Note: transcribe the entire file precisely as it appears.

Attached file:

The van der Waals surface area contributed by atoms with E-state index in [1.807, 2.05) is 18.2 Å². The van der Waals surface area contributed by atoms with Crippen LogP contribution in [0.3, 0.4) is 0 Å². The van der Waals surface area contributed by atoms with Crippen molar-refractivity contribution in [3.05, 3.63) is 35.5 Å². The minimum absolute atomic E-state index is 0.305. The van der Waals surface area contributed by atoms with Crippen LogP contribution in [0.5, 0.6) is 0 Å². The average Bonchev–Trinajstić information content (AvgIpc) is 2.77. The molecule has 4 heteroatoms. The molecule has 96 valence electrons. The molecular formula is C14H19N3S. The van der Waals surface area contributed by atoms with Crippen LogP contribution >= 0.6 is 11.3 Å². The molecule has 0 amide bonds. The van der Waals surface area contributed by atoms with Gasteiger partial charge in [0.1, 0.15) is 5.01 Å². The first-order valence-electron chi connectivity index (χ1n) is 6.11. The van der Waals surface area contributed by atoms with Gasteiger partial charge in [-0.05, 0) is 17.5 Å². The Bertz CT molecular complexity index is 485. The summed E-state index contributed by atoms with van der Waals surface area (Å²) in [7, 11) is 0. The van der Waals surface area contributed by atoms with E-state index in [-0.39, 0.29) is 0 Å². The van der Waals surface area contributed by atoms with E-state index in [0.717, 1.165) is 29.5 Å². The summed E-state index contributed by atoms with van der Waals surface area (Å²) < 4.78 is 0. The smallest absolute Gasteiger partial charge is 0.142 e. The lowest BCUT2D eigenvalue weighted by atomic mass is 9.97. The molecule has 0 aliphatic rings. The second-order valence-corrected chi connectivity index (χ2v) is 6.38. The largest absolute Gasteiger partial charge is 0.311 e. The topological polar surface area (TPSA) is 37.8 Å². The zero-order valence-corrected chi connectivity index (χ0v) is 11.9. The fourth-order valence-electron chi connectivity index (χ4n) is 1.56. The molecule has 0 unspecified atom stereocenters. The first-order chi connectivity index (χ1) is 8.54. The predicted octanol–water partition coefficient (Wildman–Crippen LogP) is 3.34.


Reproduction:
The van der Waals surface area contributed by atoms with E-state index in [1.807, 2.05) is 18.2 Å². The van der Waals surface area contributed by atoms with Crippen LogP contribution in [0.3, 0.4) is 0 Å². The van der Waals surface area contributed by atoms with Crippen molar-refractivity contribution in [3.05, 3.63) is 35.5 Å². The minimum absolute atomic E-state index is 0.305. The van der Waals surface area contributed by atoms with Crippen LogP contribution in [0.5, 0.6) is 0 Å². The average Bonchev–Trinajstić information content (AvgIpc) is 2.77. The molecule has 4 heteroatoms. The molecule has 96 valence electrons. The molecular formula is C14H19N3S. The van der Waals surface area contributed by atoms with Crippen LogP contribution >= 0.6 is 11.3 Å². The molecule has 0 amide bonds. The van der Waals surface area contributed by atoms with Gasteiger partial charge in [0.1, 0.15) is 5.01 Å². The first-order valence-electron chi connectivity index (χ1n) is 6.11. The van der Waals surface area contributed by atoms with Gasteiger partial charge in [-0.05, 0) is 17.5 Å². The Bertz CT molecular complexity index is 485. The summed E-state index contributed by atoms with van der Waals surface area (Å²) in [7, 11) is 0. The van der Waals surface area contributed by atoms with E-state index in [-0.39, 0.29) is 0 Å². The van der Waals surface area contributed by atoms with E-state index in [0.717, 1.165) is 29.5 Å². The summed E-state index contributed by atoms with van der Waals surface area (Å²) < 4.78 is 0. The smallest absolute Gasteiger partial charge is 0.142 e. The lowest BCUT2D eigenvalue weighted by atomic mass is 9.97. The molecule has 0 aliphatic rings. The second-order valence-corrected chi connectivity index (χ2v) is 6.38. The largest absolute Gasteiger partial charge is 0.311 e. The topological polar surface area (TPSA) is 37.8 Å². The zero-order valence-corrected chi connectivity index (χ0v) is 11.9. The fourth-order valence-electron chi connectivity index (χ4n) is 1.56. The molecule has 0 unspecified atom stereocenters. The first-order chi connectivity index (χ1) is 8.54. The predicted octanol–water partition coefficient (Wildman–Crippen LogP) is 3.34.